Registering a trademark brings many benefits. However, there is one major misunderstanding that most trademark owners have. It is that if you have registered an EU trademark, you have the automatic right to use the mark. This is a logical assumption, but unfortunately incorrect.
To put this simply, it is possible that you obtain an EU trademark registration but cannot actually use the registered mark because using it would infringe other companies’ prior trademarks and expose you to various legal consequences, including paying damages for the other company whose rights you infringe and having to rebrand.
How on earth is this possible?
Trademarks, like other intellectual property rights, are about exclusion. Article 12 of the EU trademark regulation is called “Rights conferred by an EU trade mark” and according to that, registration gives the owner “exclusive rights in the mark”. The article then specifies that the exclusivity means that the owner has the right to prevent others from using similar trademarks if there is a likelihood of confusion. Nowhere in the regulation (or in most national trademark laws, although there are some exceptions) it is said that the right to a trademark means also the right to use it. It is merely the right to prevent others from using infringing trademarks.
It is possible that another company has registered a similar trademark before you, and that company has a right to prevent the use of your trademark if there is likelihood of confusion. That company with a prior trademark has exclusive rights to it, meaning that they can prevent others from using a trademark that is similar to theirs. Your later trademark registration does not make somebody else’s rights that existed before your trademark registration redundant. Your later EU trademark will not provide a defence against trademark infringement.
Also, it is important to remember that the EU trademark office does not even examine prior registrations, so it is possible to register a trademark that is similar or even identical to prior registered trademarks. The owners of prior trademarks do not lose the right to prevent the use of the later trademark even if that later trademark is registered.
It is also important to realise that there might be other types of prior rights, apart from earlier trademarks, that could prevent the use of later registered trademarks. For example, a trademark (whether registered or not) could infringe copyright or protected design, company name, geographical indication or other such rights.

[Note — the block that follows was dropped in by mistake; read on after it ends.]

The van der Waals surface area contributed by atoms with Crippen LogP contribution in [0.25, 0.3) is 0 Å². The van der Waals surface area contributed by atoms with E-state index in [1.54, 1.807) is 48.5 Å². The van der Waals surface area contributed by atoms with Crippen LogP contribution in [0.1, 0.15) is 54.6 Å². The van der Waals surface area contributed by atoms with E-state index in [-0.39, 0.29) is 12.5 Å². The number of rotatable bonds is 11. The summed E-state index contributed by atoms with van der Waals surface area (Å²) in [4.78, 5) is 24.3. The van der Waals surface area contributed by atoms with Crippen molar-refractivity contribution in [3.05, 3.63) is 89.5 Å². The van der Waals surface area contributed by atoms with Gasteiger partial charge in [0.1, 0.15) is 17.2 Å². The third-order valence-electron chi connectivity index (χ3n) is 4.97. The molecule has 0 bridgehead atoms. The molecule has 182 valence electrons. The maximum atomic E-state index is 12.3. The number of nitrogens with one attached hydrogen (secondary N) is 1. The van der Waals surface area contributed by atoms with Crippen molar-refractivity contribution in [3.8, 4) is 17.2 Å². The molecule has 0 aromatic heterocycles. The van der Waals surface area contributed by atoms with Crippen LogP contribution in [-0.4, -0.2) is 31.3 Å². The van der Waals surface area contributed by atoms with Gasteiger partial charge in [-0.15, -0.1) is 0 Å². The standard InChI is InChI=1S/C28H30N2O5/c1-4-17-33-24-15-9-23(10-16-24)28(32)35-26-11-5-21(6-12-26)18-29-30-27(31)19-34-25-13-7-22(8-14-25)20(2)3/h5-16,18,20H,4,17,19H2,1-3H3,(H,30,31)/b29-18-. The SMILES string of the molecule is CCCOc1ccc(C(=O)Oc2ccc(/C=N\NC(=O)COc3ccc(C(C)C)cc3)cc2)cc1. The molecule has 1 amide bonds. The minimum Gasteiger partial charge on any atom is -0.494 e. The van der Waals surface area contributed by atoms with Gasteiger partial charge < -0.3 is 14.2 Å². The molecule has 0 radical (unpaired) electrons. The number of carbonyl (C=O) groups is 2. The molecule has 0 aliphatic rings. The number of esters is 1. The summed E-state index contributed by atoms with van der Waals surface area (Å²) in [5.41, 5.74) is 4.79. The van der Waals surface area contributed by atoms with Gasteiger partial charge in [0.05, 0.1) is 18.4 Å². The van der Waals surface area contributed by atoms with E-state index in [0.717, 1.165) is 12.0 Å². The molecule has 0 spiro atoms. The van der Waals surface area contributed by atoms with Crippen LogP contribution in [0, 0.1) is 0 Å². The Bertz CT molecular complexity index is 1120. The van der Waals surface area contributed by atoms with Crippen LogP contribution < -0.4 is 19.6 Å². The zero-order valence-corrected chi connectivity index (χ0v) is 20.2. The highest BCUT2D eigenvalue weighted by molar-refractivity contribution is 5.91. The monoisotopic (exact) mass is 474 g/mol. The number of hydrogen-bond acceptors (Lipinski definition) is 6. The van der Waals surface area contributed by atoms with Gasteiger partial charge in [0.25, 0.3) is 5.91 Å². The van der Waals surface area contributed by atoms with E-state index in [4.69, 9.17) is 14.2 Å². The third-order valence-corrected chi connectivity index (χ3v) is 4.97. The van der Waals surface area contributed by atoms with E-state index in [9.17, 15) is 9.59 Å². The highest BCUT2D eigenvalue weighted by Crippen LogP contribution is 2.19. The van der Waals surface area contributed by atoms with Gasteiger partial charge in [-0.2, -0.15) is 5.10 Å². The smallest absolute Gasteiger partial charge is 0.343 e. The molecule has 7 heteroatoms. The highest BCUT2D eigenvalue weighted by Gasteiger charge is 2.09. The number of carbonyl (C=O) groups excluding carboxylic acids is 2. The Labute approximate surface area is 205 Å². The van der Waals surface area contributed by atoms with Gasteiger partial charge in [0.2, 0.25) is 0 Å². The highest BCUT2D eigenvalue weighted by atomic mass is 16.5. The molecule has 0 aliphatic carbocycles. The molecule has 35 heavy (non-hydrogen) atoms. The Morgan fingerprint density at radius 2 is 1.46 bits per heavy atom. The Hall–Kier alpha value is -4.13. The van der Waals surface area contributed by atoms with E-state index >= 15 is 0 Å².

Is there no link between registration and use?
First, it is possible to use a trademark (product name) without having a registration. Registering it gives legal protection, but it is not mandatory. In fact, the majoritys of European SMEs have not registered their trademark, despite studies showing that small companies benefit from intellectual property registrations even more than large corporations. Registering the trademark is a sensible and highly recommendable thing to do, but it is certainly not mandatory.
This brings us to the connection between registration and how it can facilitate the use of that trademark. The registration ensures that once your trademark is registered, nobody else can get better rights to a similar name later. With a registration you cannot overcome obstacles and prior rights that existed before you decided to register your mark, but you can make sure that no new ones arise. If you do not register your trademark, it is possible that in the future somebody else registers a similar trademark and you may have to change your brand name. Without registration you are constantly vulnerable. Your trademark use can be challenged not only by owners or earlier trademarks, but also by owners of future trademarks. The latter can be tackled with a registration.
So with a trademark registration you cannot swipe the slate clean of prior problems, but you can limit your exposure so that new ones won’t arise. This is how trademark registration also helps you secure the chance to use your trademark.